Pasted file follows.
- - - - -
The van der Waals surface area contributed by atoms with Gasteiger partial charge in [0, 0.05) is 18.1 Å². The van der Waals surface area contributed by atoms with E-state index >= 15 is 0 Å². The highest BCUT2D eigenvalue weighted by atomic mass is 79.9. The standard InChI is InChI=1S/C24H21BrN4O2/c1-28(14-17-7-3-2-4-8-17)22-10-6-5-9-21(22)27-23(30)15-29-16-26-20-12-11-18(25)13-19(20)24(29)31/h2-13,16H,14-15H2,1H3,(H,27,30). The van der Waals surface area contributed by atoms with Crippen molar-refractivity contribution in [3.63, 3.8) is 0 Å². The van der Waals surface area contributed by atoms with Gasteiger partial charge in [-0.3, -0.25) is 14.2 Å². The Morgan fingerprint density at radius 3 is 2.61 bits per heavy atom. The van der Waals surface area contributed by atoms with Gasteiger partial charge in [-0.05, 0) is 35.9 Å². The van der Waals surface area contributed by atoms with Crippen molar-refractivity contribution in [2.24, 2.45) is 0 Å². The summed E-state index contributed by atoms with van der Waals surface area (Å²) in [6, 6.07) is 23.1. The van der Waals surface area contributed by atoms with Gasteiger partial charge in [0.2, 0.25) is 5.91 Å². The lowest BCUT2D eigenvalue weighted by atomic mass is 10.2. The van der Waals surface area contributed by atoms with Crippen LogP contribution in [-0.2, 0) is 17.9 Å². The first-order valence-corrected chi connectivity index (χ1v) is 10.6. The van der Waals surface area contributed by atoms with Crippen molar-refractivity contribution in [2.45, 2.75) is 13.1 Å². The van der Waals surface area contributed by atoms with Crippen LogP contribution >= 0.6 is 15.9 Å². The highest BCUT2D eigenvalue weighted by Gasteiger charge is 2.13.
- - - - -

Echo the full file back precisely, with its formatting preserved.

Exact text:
The van der Waals surface area contributed by atoms with Gasteiger partial charge in [0, 0.05) is 18.1 Å². The van der Waals surface area contributed by atoms with E-state index >= 15 is 0 Å². The highest BCUT2D eigenvalue weighted by atomic mass is 79.9. The standard InChI is InChI=1S/C24H21BrN4O2/c1-28(14-17-7-3-2-4-8-17)22-10-6-5-9-21(22)27-23(30)15-29-16-26-20-12-11-18(25)13-19(20)24(29)31/h2-13,16H,14-15H2,1H3,(H,27,30). The van der Waals surface area contributed by atoms with Crippen molar-refractivity contribution in [3.63, 3.8) is 0 Å². The van der Waals surface area contributed by atoms with Gasteiger partial charge in [-0.3, -0.25) is 14.2 Å². The Morgan fingerprint density at radius 3 is 2.61 bits per heavy atom. The van der Waals surface area contributed by atoms with Gasteiger partial charge in [-0.05, 0) is 35.9 Å². The van der Waals surface area contributed by atoms with Crippen molar-refractivity contribution in [2.24, 2.45) is 0 Å². The summed E-state index contributed by atoms with van der Waals surface area (Å²) in [6, 6.07) is 23.1. The van der Waals surface area contributed by atoms with Gasteiger partial charge in [0.2, 0.25) is 5.91 Å². The lowest BCUT2D eigenvalue weighted by atomic mass is 10.2. The van der Waals surface area contributed by atoms with Crippen LogP contribution in [-0.2, 0) is 17.9 Å². The first-order valence-corrected chi connectivity index (χ1v) is 10.6. The van der Waals surface area contributed by atoms with Crippen molar-refractivity contribution in [2.45, 2.75) is 13.1 Å². The van der Waals surface area contributed by atoms with Crippen LogP contribution >= 0.6 is 15.9 Å². The highest BCUT2D eigenvalue weighted by Gasteiger charge is 2.13.